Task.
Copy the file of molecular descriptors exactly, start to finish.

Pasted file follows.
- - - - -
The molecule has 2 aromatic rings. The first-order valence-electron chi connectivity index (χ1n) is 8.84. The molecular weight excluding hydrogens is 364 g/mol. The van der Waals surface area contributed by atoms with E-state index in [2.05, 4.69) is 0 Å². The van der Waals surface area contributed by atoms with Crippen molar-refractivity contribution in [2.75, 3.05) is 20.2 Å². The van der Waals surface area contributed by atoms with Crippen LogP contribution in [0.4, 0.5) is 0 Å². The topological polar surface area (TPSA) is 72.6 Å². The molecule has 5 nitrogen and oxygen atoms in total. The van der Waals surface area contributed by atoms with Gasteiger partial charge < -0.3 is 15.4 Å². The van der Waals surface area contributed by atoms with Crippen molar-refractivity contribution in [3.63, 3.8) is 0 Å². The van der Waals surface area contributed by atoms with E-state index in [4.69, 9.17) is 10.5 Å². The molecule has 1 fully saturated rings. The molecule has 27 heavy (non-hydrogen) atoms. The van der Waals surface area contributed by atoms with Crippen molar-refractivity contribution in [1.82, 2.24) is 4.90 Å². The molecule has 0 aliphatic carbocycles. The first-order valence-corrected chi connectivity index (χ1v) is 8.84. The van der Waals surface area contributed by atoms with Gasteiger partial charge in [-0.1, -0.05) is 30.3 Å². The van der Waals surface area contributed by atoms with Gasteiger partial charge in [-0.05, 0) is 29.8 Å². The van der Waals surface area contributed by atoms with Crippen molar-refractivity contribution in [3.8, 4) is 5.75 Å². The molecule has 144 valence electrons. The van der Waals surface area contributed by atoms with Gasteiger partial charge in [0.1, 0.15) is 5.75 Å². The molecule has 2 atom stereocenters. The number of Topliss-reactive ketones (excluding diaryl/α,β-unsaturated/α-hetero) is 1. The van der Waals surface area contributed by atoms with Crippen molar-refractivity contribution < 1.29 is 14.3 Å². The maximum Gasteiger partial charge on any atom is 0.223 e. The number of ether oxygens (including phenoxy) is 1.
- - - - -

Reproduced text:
The molecule has 2 aromatic rings. The first-order valence-electron chi connectivity index (χ1n) is 8.84. The molecular weight excluding hydrogens is 364 g/mol. The van der Waals surface area contributed by atoms with E-state index in [2.05, 4.69) is 0 Å². The van der Waals surface area contributed by atoms with Crippen molar-refractivity contribution in [2.75, 3.05) is 20.2 Å². The van der Waals surface area contributed by atoms with Crippen LogP contribution in [0.4, 0.5) is 0 Å². The topological polar surface area (TPSA) is 72.6 Å². The molecule has 5 nitrogen and oxygen atoms in total. The van der Waals surface area contributed by atoms with Gasteiger partial charge < -0.3 is 15.4 Å². The van der Waals surface area contributed by atoms with Crippen molar-refractivity contribution in [3.63, 3.8) is 0 Å². The van der Waals surface area contributed by atoms with E-state index in [4.69, 9.17) is 10.5 Å². The molecule has 1 fully saturated rings. The molecule has 27 heavy (non-hydrogen) atoms. The van der Waals surface area contributed by atoms with Crippen molar-refractivity contribution in [1.82, 2.24) is 4.90 Å². The molecule has 0 aliphatic carbocycles. The first-order valence-corrected chi connectivity index (χ1v) is 8.84. The van der Waals surface area contributed by atoms with Gasteiger partial charge in [-0.1, -0.05) is 30.3 Å². The van der Waals surface area contributed by atoms with Gasteiger partial charge in [-0.05, 0) is 29.8 Å². The van der Waals surface area contributed by atoms with Crippen molar-refractivity contribution in [3.8, 4) is 5.75 Å². The molecule has 144 valence electrons. The van der Waals surface area contributed by atoms with Gasteiger partial charge in [0.1, 0.15) is 5.75 Å². The molecule has 2 atom stereocenters. The number of Topliss-reactive ketones (excluding diaryl/α,β-unsaturated/α-hetero) is 1. The van der Waals surface area contributed by atoms with Crippen molar-refractivity contribution < 1.29 is 14.3 Å². The maximum Gasteiger partial charge on any atom is 0.223 e. The number of ether oxygens (including phenoxy) is 1.